Patellofemoral Pain Syndrome is one of the easiest knee conditions to cure because we identify the mechanism that caused it and correct it. We successfully treat this condition almost on a daily basis, with our professional use of shockwave therapy. The powerful sound waves break apart the connective tissue’s disorganized fibres, allowing the patella to return to its normal position in the knee.
Description: What Is It?
Patellofemoral Syndrome is a condition where the muscles which attach to your knee cap are not pulling equally on it to maintain it in a neutral position when the joint is moved. The muscles on the front of your upper leg are called quadriceps because there are four of them (quad). Patellofemoral syndrome results when two of them are not pulling equally. the other two have no ability to pull your knee cap out of alignment so are not involved.
The most obvious symptom of patellofemoral syndrome is the inflammation on the outside aspect of your knee cap which is painful. You will feel a constant ache, sometimes deep into the knee, and at times down the shin into the foot. It is infamous for causing pain while walking stairs. You may even experience a sharp knife-like pain into the knee and will certainly experience weakness at the knee joint.
- A weak vastus medialis muscle on the inside of the thigh just above the knee.
- Tight, fibrotic vastus lateralis muscle on the outside of the thigh.
- Extremely tight iliotibial (IT) band of fascia on the outside of the thigh.
- Early stage arthritis on the underside of the knee cap.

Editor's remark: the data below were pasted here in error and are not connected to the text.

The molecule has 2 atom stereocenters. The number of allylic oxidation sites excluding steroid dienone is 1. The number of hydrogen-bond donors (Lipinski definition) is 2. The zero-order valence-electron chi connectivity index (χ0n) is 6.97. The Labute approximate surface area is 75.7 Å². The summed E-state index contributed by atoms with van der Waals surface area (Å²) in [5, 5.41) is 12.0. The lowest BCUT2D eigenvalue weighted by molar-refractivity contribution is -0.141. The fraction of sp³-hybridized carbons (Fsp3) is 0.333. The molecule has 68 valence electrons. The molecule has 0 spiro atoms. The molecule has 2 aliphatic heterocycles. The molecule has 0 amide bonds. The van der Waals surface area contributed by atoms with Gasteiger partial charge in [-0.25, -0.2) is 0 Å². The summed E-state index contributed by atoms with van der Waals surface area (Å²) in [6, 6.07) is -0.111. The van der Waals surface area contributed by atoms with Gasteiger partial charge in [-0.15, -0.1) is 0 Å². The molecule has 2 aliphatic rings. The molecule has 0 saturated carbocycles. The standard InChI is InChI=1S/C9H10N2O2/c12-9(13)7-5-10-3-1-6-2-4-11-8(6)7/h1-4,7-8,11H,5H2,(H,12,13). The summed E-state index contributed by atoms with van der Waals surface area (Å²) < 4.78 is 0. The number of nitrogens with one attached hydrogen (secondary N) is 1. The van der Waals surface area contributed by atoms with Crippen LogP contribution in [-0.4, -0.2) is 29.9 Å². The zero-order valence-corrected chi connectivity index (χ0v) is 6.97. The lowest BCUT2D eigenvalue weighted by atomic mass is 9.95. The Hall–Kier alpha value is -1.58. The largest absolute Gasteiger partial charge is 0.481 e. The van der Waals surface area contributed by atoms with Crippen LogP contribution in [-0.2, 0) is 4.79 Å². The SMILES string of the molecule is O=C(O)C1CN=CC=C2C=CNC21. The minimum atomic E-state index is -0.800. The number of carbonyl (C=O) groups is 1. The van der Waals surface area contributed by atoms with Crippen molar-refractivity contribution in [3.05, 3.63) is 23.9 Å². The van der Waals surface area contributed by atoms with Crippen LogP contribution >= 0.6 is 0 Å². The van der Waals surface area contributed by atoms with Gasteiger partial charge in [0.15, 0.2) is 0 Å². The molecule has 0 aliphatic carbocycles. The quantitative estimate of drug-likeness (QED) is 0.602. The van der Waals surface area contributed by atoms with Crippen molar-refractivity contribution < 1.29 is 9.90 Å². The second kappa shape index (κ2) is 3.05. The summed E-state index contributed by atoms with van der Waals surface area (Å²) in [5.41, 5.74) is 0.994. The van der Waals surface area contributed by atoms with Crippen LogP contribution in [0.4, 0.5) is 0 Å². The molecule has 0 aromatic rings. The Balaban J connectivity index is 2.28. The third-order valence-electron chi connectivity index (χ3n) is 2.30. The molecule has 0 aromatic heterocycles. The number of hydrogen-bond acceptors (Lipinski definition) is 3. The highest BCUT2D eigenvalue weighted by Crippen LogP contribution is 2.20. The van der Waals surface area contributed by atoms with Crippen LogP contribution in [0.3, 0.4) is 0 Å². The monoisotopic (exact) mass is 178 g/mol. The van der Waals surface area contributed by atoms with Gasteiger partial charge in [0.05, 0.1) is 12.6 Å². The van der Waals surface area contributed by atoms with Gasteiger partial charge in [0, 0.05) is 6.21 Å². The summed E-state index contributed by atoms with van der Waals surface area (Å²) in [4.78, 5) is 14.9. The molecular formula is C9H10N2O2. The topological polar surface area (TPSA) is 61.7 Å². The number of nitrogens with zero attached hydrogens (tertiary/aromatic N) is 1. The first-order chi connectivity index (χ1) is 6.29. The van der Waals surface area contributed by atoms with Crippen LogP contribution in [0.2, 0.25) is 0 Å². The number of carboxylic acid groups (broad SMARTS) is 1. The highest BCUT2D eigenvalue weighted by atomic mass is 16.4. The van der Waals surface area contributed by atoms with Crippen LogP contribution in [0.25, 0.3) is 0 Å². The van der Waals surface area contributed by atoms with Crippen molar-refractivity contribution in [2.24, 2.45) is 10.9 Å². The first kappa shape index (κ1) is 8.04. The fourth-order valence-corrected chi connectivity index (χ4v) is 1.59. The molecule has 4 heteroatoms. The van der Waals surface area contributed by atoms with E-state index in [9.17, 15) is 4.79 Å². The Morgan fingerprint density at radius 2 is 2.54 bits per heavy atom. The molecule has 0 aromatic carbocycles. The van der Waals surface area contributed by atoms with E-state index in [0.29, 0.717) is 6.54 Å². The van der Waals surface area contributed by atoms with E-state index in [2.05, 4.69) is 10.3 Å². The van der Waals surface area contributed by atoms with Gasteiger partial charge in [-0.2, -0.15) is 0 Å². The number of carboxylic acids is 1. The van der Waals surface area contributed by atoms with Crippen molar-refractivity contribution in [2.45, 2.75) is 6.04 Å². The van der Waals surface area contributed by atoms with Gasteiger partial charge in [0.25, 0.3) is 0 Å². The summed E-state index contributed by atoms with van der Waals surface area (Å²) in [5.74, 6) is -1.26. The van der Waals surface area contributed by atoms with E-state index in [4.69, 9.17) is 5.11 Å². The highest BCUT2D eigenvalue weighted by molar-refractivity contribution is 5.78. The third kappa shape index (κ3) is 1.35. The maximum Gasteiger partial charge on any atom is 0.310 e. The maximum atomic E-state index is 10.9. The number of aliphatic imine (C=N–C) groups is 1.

- Alignment issues with the foot, hip, or pelvis.
- Short leg.
- Foot which has previous trauma as in a fracture has plates pins or screws, has bunions or nerve compression syndrome.
The most common cause for patellofemoral syndrome is an imbalance in the strength of two of the 4 quadriceps muscles in your thigh. The large powerful vastus lateralis muscle on the outside of your thigh overpowers the much smaller vastus medialis muscle on the inside aspect of your knee just above the kneecap. If the outside muscle pulls the kneecap outward due to its power, then your knee cap will bind on the outside edges of the femur where it sits. If the smaller vastus medialis muscle on the inside of the thigh were sufficiently strong enough to overpower the outside one, then your knee cap would remain neutral, straight ahead in perfect alignment.
What Is Really Happening?
The underside of your kneecap is wedge-shaped, like a v. This allows your knee cap to float from left to right as your knee joint bends and straightens. If it was not V-shaped underneath, and it was more square, your knee cap would bind all the time with any weakness in the two muscles which keep it straight.
Since your outer vastus lateralis muscle is usually the stronger of the two, your knee cap will tend to shift more towards the outer edge of the knee joint beneath the knee cap. If it shifts too far to the outside, then it will bind and drag as it moves down into its groove when load bearing. It is this constant grinding on the outside edge of the joint which causes inflammation, pain, and weakness in the joint.
If the large vastus lateralis muscle on the outside of your thigh is too tight or fibrotic, we will break apart the fibrosis returning it to a normal length.
If your vastus medialis muscle on the inside of your knee is too weak, we will show you how to strengthen it, and we will temporarily weaken and stretch the outside thigh muscle.
Any inflammation will promptly be removed using the shockwave therapy.
Any roughness of the cartilage beneath your knee cap will be smoothed out, stopping the grinding sound that this condition is so famous for.
We employ our famous shockwave/neuromuscular combination treatments to return all of the muscles in the region to their normal lengths, remove any fibrosis, remove any swelling, and correct any mechanical faults that may exist with your pelvis, hip, and/or feet.
If you are interested in scheduling a consultation/assessment, please contact us at your convenience